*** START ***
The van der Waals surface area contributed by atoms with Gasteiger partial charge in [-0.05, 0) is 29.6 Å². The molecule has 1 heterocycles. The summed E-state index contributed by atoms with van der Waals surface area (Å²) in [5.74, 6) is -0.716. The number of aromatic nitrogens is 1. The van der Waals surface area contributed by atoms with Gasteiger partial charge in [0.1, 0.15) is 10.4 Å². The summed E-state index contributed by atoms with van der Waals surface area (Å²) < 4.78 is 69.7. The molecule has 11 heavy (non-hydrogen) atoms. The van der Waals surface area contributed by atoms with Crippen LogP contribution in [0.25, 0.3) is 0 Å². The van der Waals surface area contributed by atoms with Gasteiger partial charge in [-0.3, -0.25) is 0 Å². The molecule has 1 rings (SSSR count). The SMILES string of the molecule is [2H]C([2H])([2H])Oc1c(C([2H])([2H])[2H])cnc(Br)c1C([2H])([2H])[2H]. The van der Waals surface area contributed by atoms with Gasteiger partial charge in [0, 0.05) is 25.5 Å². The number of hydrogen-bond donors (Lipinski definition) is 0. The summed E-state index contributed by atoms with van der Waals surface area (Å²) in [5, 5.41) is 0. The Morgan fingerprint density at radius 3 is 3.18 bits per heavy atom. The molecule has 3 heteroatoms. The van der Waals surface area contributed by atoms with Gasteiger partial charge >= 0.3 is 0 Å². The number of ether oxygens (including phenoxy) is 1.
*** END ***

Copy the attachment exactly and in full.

The van der Waals surface area contributed by atoms with Gasteiger partial charge in [-0.05, 0) is 29.6 Å². The molecule has 1 heterocycles. The summed E-state index contributed by atoms with van der Waals surface area (Å²) in [5.74, 6) is -0.716. The number of aromatic nitrogens is 1. The van der Waals surface area contributed by atoms with Gasteiger partial charge in [0.1, 0.15) is 10.4 Å². The summed E-state index contributed by atoms with van der Waals surface area (Å²) < 4.78 is 69.7. The molecule has 11 heavy (non-hydrogen) atoms. The van der Waals surface area contributed by atoms with Crippen LogP contribution in [0.25, 0.3) is 0 Å². The van der Waals surface area contributed by atoms with Gasteiger partial charge in [-0.3, -0.25) is 0 Å². The molecule has 1 rings (SSSR count). The SMILES string of the molecule is [2H]C([2H])([2H])Oc1c(C([2H])([2H])[2H])cnc(Br)c1C([2H])([2H])[2H]. The van der Waals surface area contributed by atoms with Gasteiger partial charge in [0, 0.05) is 25.5 Å². The number of hydrogen-bond donors (Lipinski definition) is 0. The summed E-state index contributed by atoms with van der Waals surface area (Å²) in [5, 5.41) is 0. The Morgan fingerprint density at radius 3 is 3.18 bits per heavy atom. The molecule has 3 heteroatoms. The van der Waals surface area contributed by atoms with Gasteiger partial charge >= 0.3 is 0 Å². The number of ether oxygens (including phenoxy) is 1.